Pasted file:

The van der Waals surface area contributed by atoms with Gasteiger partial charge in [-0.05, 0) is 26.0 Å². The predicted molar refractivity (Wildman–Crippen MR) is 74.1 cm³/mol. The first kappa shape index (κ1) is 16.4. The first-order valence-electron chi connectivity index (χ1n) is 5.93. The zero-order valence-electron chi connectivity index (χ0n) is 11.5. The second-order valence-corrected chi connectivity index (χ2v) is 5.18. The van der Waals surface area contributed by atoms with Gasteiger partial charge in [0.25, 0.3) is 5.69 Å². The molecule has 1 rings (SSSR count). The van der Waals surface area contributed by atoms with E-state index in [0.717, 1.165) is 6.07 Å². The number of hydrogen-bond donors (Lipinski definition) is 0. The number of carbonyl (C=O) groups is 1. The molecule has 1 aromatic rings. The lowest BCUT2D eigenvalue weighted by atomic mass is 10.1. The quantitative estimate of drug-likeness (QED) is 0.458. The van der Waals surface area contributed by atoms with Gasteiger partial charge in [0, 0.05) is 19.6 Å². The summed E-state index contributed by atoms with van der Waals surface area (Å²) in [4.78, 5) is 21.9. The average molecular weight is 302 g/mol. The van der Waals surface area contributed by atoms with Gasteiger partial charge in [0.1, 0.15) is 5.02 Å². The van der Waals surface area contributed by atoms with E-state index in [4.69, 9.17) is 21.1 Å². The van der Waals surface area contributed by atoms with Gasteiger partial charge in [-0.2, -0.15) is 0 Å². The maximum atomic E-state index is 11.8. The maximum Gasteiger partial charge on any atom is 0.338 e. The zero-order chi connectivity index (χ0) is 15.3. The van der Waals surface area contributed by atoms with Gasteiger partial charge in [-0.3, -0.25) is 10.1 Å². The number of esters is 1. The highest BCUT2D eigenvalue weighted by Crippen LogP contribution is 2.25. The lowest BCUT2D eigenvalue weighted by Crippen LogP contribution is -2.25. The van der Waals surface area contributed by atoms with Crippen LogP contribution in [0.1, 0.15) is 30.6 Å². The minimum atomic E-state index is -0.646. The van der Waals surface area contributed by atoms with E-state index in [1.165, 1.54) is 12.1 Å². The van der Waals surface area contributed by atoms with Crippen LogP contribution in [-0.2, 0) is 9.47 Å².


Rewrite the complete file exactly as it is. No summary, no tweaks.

The van der Waals surface area contributed by atoms with Gasteiger partial charge in [-0.05, 0) is 26.0 Å². The predicted molar refractivity (Wildman–Crippen MR) is 74.1 cm³/mol. The first kappa shape index (κ1) is 16.4. The first-order valence-electron chi connectivity index (χ1n) is 5.93. The zero-order valence-electron chi connectivity index (χ0n) is 11.5. The second-order valence-corrected chi connectivity index (χ2v) is 5.18. The van der Waals surface area contributed by atoms with Gasteiger partial charge in [0.25, 0.3) is 5.69 Å². The molecule has 1 rings (SSSR count). The van der Waals surface area contributed by atoms with E-state index in [0.717, 1.165) is 6.07 Å². The number of hydrogen-bond donors (Lipinski definition) is 0. The number of carbonyl (C=O) groups is 1. The molecule has 1 aromatic rings. The lowest BCUT2D eigenvalue weighted by atomic mass is 10.1. The quantitative estimate of drug-likeness (QED) is 0.458. The van der Waals surface area contributed by atoms with Gasteiger partial charge in [0, 0.05) is 19.6 Å². The summed E-state index contributed by atoms with van der Waals surface area (Å²) in [4.78, 5) is 21.9. The average molecular weight is 302 g/mol. The van der Waals surface area contributed by atoms with Gasteiger partial charge in [0.1, 0.15) is 5.02 Å². The van der Waals surface area contributed by atoms with E-state index in [4.69, 9.17) is 21.1 Å². The van der Waals surface area contributed by atoms with Gasteiger partial charge in [-0.2, -0.15) is 0 Å². The maximum atomic E-state index is 11.8. The maximum Gasteiger partial charge on any atom is 0.338 e. The zero-order chi connectivity index (χ0) is 15.3. The van der Waals surface area contributed by atoms with Gasteiger partial charge in [-0.3, -0.25) is 10.1 Å². The number of esters is 1. The highest BCUT2D eigenvalue weighted by Crippen LogP contribution is 2.25. The lowest BCUT2D eigenvalue weighted by Crippen LogP contribution is -2.25. The van der Waals surface area contributed by atoms with Crippen LogP contribution in [0.1, 0.15) is 30.6 Å². The minimum atomic E-state index is -0.646. The van der Waals surface area contributed by atoms with E-state index in [1.165, 1.54) is 12.1 Å². The van der Waals surface area contributed by atoms with Crippen LogP contribution in [-0.2, 0) is 9.47 Å².